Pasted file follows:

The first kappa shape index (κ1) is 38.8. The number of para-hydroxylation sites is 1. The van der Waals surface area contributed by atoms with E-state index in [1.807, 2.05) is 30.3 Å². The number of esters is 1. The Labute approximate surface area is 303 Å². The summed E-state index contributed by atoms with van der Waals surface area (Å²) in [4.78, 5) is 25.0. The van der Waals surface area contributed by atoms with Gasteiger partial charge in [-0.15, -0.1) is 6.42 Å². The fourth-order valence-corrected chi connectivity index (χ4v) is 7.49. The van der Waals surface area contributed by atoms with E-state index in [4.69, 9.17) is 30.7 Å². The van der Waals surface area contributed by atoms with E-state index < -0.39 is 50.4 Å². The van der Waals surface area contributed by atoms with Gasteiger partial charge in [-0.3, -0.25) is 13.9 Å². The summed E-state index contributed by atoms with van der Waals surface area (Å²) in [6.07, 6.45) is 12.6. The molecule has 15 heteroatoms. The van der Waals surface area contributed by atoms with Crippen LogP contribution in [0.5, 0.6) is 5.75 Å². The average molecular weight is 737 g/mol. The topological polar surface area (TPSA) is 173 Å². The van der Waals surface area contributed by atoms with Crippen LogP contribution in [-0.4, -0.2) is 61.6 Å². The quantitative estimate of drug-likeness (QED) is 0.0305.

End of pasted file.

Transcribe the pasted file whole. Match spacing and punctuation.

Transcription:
The first kappa shape index (κ1) is 38.8. The number of para-hydroxylation sites is 1. The van der Waals surface area contributed by atoms with E-state index in [1.807, 2.05) is 30.3 Å². The number of esters is 1. The Labute approximate surface area is 303 Å². The summed E-state index contributed by atoms with van der Waals surface area (Å²) in [4.78, 5) is 25.0. The van der Waals surface area contributed by atoms with Gasteiger partial charge in [-0.15, -0.1) is 6.42 Å². The fourth-order valence-corrected chi connectivity index (χ4v) is 7.49. The van der Waals surface area contributed by atoms with E-state index in [4.69, 9.17) is 30.7 Å². The van der Waals surface area contributed by atoms with E-state index < -0.39 is 50.4 Å². The van der Waals surface area contributed by atoms with Gasteiger partial charge in [-0.3, -0.25) is 13.9 Å². The summed E-state index contributed by atoms with van der Waals surface area (Å²) in [6.07, 6.45) is 12.6. The molecule has 15 heteroatoms. The van der Waals surface area contributed by atoms with Crippen LogP contribution in [0.5, 0.6) is 5.75 Å². The average molecular weight is 737 g/mol. The topological polar surface area (TPSA) is 173 Å². The van der Waals surface area contributed by atoms with Crippen LogP contribution in [-0.4, -0.2) is 61.6 Å². The quantitative estimate of drug-likeness (QED) is 0.0305.